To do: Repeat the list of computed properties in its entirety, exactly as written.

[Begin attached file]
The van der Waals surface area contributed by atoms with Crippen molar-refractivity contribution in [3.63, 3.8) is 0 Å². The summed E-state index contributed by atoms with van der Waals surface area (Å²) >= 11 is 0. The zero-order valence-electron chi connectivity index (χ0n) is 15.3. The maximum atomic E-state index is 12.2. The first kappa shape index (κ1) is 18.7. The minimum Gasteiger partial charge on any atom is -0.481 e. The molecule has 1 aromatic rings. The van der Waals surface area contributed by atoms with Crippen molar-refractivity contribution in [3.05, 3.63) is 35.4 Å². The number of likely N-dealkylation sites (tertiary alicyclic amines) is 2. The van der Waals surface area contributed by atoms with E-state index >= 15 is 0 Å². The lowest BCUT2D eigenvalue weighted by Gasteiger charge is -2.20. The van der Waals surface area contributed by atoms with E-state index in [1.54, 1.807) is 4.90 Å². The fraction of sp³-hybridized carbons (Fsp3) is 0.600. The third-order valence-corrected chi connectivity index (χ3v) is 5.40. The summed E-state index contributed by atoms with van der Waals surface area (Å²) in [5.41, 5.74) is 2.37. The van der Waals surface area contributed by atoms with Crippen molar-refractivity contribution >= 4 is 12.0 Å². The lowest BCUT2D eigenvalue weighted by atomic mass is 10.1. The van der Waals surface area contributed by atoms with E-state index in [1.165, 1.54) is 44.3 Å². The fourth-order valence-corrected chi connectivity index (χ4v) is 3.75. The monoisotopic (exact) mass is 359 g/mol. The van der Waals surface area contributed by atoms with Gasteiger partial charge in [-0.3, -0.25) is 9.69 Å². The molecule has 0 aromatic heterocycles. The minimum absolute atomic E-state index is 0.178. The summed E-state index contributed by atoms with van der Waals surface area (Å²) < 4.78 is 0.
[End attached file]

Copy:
The van der Waals surface area contributed by atoms with Crippen molar-refractivity contribution in [3.63, 3.8) is 0 Å². The summed E-state index contributed by atoms with van der Waals surface area (Å²) >= 11 is 0. The zero-order valence-electron chi connectivity index (χ0n) is 15.3. The maximum atomic E-state index is 12.2. The first kappa shape index (κ1) is 18.7. The minimum Gasteiger partial charge on any atom is -0.481 e. The molecule has 1 aromatic rings. The van der Waals surface area contributed by atoms with Crippen molar-refractivity contribution in [3.05, 3.63) is 35.4 Å². The number of likely N-dealkylation sites (tertiary alicyclic amines) is 2. The van der Waals surface area contributed by atoms with E-state index >= 15 is 0 Å². The lowest BCUT2D eigenvalue weighted by Gasteiger charge is -2.20. The van der Waals surface area contributed by atoms with E-state index in [1.54, 1.807) is 4.90 Å². The fraction of sp³-hybridized carbons (Fsp3) is 0.600. The third-order valence-corrected chi connectivity index (χ3v) is 5.40. The summed E-state index contributed by atoms with van der Waals surface area (Å²) in [5.41, 5.74) is 2.37. The van der Waals surface area contributed by atoms with Crippen molar-refractivity contribution >= 4 is 12.0 Å². The lowest BCUT2D eigenvalue weighted by atomic mass is 10.1. The van der Waals surface area contributed by atoms with E-state index in [1.165, 1.54) is 44.3 Å². The fourth-order valence-corrected chi connectivity index (χ4v) is 3.75. The monoisotopic (exact) mass is 359 g/mol. The van der Waals surface area contributed by atoms with Gasteiger partial charge in [-0.3, -0.25) is 9.69 Å². The molecule has 0 aromatic heterocycles. The minimum absolute atomic E-state index is 0.178. The summed E-state index contributed by atoms with van der Waals surface area (Å²) < 4.78 is 0.